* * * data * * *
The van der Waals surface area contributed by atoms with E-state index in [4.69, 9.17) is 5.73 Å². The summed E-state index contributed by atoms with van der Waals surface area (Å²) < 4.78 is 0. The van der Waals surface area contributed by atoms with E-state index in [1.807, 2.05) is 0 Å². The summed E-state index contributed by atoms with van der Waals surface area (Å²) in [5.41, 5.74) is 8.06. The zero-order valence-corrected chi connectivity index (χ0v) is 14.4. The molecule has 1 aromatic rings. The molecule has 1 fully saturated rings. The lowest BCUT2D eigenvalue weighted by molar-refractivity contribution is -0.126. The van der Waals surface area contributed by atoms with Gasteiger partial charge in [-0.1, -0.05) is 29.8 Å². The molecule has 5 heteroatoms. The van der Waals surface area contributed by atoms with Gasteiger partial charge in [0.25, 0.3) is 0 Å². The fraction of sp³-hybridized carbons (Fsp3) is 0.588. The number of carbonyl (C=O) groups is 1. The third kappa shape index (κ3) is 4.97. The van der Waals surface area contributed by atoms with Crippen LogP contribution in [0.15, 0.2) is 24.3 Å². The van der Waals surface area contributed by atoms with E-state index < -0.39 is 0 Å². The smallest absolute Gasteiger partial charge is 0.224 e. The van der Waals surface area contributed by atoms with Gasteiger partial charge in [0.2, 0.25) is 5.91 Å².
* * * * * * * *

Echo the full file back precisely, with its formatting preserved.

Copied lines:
The van der Waals surface area contributed by atoms with E-state index in [4.69, 9.17) is 5.73 Å². The summed E-state index contributed by atoms with van der Waals surface area (Å²) < 4.78 is 0. The van der Waals surface area contributed by atoms with E-state index in [1.807, 2.05) is 0 Å². The summed E-state index contributed by atoms with van der Waals surface area (Å²) in [5.41, 5.74) is 8.06. The zero-order valence-corrected chi connectivity index (χ0v) is 14.4. The molecule has 1 aromatic rings. The molecule has 1 fully saturated rings. The lowest BCUT2D eigenvalue weighted by molar-refractivity contribution is -0.126. The van der Waals surface area contributed by atoms with Gasteiger partial charge in [-0.1, -0.05) is 29.8 Å². The molecule has 5 heteroatoms. The van der Waals surface area contributed by atoms with Gasteiger partial charge in [0.25, 0.3) is 0 Å². The fraction of sp³-hybridized carbons (Fsp3) is 0.588. The number of carbonyl (C=O) groups is 1. The third kappa shape index (κ3) is 4.97. The van der Waals surface area contributed by atoms with Crippen LogP contribution in [0.15, 0.2) is 24.3 Å². The van der Waals surface area contributed by atoms with E-state index < -0.39 is 0 Å². The smallest absolute Gasteiger partial charge is 0.224 e. The van der Waals surface area contributed by atoms with Gasteiger partial charge in [0.2, 0.25) is 5.91 Å².